Financial advice, including information on the benefits that are available, and planning for the future are also extremely important in order to avoid someone experiencing financial hardship as a result of having Parkinson’s disease. The PDS Welfare and Employment Rights Department can advise further on these key issues. They also run employment days for people of working age and the PDS is funding research into the key factors that enable people with Parkinson’s disease to remain in or re-enter employment.
Effects on partners and relatives
Parkinson’s disease does not just affect the individual. Carers (partners, relatives and friends) live with Parkinson’s disease, too, and the impact on their lives can be considerable. They often feel quite vulnerable and need information and support to help them cope.
Of particular concern to younger people with Parkinson’s disease is the effect that having a parent with the disease may have on their children. Some children may be actively involved in providing practical and emotional care. The needs of young carers can be neglected, although some carer organisations have developed projects and publications to help them. The PDS funds research into the needs of children who have a parent with Parkinson’s disease and has produced several publications aimed at young carers.
There is no optimum drug therapy for Parkinson’s disease; treatment has to be tailored to suit individual needs in terms of the type of drug prescribed, the dose and the times of the day it is taken.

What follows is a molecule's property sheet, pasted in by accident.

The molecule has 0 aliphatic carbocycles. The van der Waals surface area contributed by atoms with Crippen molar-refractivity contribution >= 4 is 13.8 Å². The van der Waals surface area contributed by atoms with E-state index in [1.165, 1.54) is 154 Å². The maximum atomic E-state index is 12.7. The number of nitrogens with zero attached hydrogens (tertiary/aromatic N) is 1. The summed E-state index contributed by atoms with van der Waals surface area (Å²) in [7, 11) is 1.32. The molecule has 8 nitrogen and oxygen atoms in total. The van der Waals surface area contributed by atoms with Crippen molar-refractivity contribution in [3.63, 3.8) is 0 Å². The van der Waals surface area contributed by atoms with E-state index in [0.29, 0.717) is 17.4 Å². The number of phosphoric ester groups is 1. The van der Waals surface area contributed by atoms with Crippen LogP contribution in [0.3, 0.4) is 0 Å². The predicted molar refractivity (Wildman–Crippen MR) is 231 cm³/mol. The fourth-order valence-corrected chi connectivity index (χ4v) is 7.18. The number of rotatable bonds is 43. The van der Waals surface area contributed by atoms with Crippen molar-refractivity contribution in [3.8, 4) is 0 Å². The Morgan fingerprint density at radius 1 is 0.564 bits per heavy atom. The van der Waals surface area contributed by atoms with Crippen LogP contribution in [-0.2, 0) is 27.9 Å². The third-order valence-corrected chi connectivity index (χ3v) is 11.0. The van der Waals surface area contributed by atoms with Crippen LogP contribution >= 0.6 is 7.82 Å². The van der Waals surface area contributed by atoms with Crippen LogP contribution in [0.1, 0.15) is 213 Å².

The importance of drug timing is not always recognised by nurses when a person with Parkinson’s disease is admitted to hospital or for respite care. As a result, drugs are sometimes given only at routine drug rounds. Not getting drugs at the right time of day can cause major disruption to symptom control and, consequently, can make nursing care more difficult.
Lack of awareness of side-effects such as the on-off syndrome can also cause misunderstandings, with people labelled as being difficult because they were seen doing something unaided when they were ‘on’, and, later, they were unable to do the same task because they were ‘off’ (McCall and Scott, 2003).
Sometimes, having young-onset Parkinson’s disease can be a barrier to finding the right support because services are often geared to older people. A typical example is a younger person who needs residential care and the only place available is in a home for elderly people. Accessing services can also be difficult, especially if it is not known what is available.
All nurses play an important role in supporting younger people with Parkinson’s disease and their families and helping them access the right services.
Parkinson’s disease nurses
The PDS has been a major supporter of the development of Parkinson’s disease nurse specialists who work either in hospital clinics alongside Parkinson’s disease specialists or in the community. These nurses have a key role to play in providing information and advice, helping people manage their drug regimes and promoting multidisciplinary management by being a link and a support to other professionals who can help. For further information, see the Parkinson’s Disease Nurse Specialists Association website (www.pdnsa.org).
The management of young-onset Parkinson’s disease is complicated. It is essential that young people and their families receive appropriate support to meet their psychological, emotional and social needs.
A multidisciplinary approach is vital, and the nurse should act as a link and a support to other professionals, such as physiotherapists, speech and language therapists, occupational therapists, dietitians, podiatrists, social workers and psychologists.